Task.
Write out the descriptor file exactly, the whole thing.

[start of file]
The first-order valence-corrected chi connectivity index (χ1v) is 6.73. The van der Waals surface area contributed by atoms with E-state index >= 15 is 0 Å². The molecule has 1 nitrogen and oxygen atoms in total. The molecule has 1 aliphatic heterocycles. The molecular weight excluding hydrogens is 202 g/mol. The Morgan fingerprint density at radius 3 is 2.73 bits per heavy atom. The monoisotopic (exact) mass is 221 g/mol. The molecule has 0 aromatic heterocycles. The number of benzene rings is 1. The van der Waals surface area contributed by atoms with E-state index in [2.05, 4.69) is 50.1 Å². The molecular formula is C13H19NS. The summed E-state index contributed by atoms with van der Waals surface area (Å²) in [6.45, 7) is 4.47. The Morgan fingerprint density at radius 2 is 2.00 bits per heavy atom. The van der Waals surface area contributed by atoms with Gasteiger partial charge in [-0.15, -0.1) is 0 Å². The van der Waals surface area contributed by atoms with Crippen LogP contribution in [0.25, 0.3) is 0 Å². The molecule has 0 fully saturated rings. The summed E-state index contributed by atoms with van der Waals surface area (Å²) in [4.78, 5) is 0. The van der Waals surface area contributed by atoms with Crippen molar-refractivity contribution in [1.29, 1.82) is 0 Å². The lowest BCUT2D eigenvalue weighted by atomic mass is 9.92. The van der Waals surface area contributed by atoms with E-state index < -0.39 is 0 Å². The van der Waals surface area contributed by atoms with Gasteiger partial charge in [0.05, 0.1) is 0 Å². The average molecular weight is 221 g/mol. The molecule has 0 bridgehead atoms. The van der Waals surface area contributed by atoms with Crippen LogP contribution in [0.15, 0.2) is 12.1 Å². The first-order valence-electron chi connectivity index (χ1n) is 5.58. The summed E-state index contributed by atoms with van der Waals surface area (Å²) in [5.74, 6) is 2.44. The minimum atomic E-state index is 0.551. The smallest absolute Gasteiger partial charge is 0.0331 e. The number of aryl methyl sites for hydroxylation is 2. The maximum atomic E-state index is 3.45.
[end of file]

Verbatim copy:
The first-order valence-corrected chi connectivity index (χ1v) is 6.73. The van der Waals surface area contributed by atoms with E-state index >= 15 is 0 Å². The molecule has 1 nitrogen and oxygen atoms in total. The molecule has 1 aliphatic heterocycles. The molecular weight excluding hydrogens is 202 g/mol. The Morgan fingerprint density at radius 3 is 2.73 bits per heavy atom. The monoisotopic (exact) mass is 221 g/mol. The molecule has 0 aromatic heterocycles. The number of benzene rings is 1. The van der Waals surface area contributed by atoms with E-state index in [2.05, 4.69) is 50.1 Å². The molecular formula is C13H19NS. The summed E-state index contributed by atoms with van der Waals surface area (Å²) in [6.45, 7) is 4.47. The Morgan fingerprint density at radius 2 is 2.00 bits per heavy atom. The van der Waals surface area contributed by atoms with Gasteiger partial charge in [-0.15, -0.1) is 0 Å². The van der Waals surface area contributed by atoms with Crippen LogP contribution in [0.25, 0.3) is 0 Å². The molecule has 0 fully saturated rings. The summed E-state index contributed by atoms with van der Waals surface area (Å²) in [4.78, 5) is 0. The van der Waals surface area contributed by atoms with Crippen molar-refractivity contribution in [1.29, 1.82) is 0 Å². The lowest BCUT2D eigenvalue weighted by atomic mass is 9.92. The van der Waals surface area contributed by atoms with E-state index < -0.39 is 0 Å². The van der Waals surface area contributed by atoms with Gasteiger partial charge in [0.05, 0.1) is 0 Å². The average molecular weight is 221 g/mol. The molecule has 0 bridgehead atoms. The van der Waals surface area contributed by atoms with Crippen LogP contribution in [0.15, 0.2) is 12.1 Å². The first-order valence-electron chi connectivity index (χ1n) is 5.58. The summed E-state index contributed by atoms with van der Waals surface area (Å²) in [5.74, 6) is 2.44. The minimum atomic E-state index is 0.551. The smallest absolute Gasteiger partial charge is 0.0331 e. The number of aryl methyl sites for hydroxylation is 2. The maximum atomic E-state index is 3.45.